This question is general but the motivation for it lies within the paper "A Duality Web in 2+1 Dimensions and Condensed Matter Physics". On pages 20-23, they consider a system which has four phases depending on the VEV of $\phi$ and $\hat\phi$ fields. They then proceed to claim that these 4 phases are indeed different because of the gapping (or lack thereof) of the gauge fields $b$ and $\hat b$ associated with $\phi$ and $\hat \phi$. In the phase where both fields are in their Coulomb regime, i.e. the VEV of both is zero, the system is gapped because $b$ and $\hat b$ acquire topological mass through the BF couplings present in the original Lagrangian.
I am, however, trying to understand those different phases through the underlying symmetries that they posses or that have been broken, since this view is more suited for the discussion that comes later on the paper.
We have here two global U(1) symmetries whose currents are the topological currents $db$ and $d\hat b$. Generally, these symmetries are broken when their associated field ($\phi$ or $\hat \phi$) is in its Coulomb phase and they are preserved when the field is in its Higgs phase. Thus, when both fields are in their Coulomb phase, in principle this should mean that both symmetries are broken. However, if we accept this, then when in the discussion they add a monopole operator that breaks the symmetry associated with $d\hat b$ for the system, the symmetries of the three phases which they intend to merge will not match, as shown here (green stands for symmetries that are preserved, red means broken symmetries):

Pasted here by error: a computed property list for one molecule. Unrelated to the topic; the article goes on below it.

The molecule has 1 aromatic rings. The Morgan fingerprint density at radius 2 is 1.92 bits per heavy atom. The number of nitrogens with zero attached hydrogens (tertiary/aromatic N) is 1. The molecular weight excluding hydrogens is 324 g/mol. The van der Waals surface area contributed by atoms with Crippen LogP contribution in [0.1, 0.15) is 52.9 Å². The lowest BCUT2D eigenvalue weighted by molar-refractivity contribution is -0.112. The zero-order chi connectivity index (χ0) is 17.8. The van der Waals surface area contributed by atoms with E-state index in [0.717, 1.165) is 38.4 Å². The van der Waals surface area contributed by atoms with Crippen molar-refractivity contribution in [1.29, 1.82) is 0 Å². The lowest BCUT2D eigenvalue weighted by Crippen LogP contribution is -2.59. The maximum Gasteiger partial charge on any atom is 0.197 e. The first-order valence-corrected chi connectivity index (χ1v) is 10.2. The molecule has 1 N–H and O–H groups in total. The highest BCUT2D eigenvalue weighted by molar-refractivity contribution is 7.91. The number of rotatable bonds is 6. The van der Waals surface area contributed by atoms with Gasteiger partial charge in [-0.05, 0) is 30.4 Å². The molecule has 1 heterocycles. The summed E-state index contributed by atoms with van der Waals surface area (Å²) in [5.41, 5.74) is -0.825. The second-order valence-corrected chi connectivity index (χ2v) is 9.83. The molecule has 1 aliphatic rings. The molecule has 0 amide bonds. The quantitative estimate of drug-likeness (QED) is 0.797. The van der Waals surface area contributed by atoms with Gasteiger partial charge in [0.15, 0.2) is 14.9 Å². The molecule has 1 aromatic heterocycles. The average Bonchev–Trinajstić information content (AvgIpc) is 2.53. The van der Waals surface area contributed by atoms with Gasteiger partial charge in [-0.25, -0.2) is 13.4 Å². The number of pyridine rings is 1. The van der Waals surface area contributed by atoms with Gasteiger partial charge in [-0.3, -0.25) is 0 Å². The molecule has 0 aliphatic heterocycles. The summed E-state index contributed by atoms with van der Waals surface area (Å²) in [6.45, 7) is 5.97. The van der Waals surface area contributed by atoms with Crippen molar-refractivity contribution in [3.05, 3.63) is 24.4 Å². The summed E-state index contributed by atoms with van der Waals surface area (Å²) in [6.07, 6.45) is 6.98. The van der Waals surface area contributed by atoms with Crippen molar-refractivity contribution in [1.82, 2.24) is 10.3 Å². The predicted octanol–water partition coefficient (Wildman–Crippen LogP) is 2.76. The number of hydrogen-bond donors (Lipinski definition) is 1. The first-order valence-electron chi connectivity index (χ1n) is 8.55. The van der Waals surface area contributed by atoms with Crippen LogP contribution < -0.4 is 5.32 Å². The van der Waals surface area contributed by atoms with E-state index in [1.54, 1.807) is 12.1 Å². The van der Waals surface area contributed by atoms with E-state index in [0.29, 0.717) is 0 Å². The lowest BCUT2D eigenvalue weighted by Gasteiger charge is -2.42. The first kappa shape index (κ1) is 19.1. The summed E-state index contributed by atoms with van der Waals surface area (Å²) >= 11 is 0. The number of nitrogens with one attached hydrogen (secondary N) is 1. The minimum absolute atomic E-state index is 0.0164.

They will match, however, if somehow initially the presence of the topological mass in that phase preserves both symmetries:
Hence, I am trying to understand this. Did I perhaps get all of these symmetries wrong? If not, how exactly does topological mass in the upper left phase preserve both global U(1) symmetries? I am also trying to understand this under the light of "Generalized Global Symmetries" so feel welcome to refer to that paper if necessary. Thank you!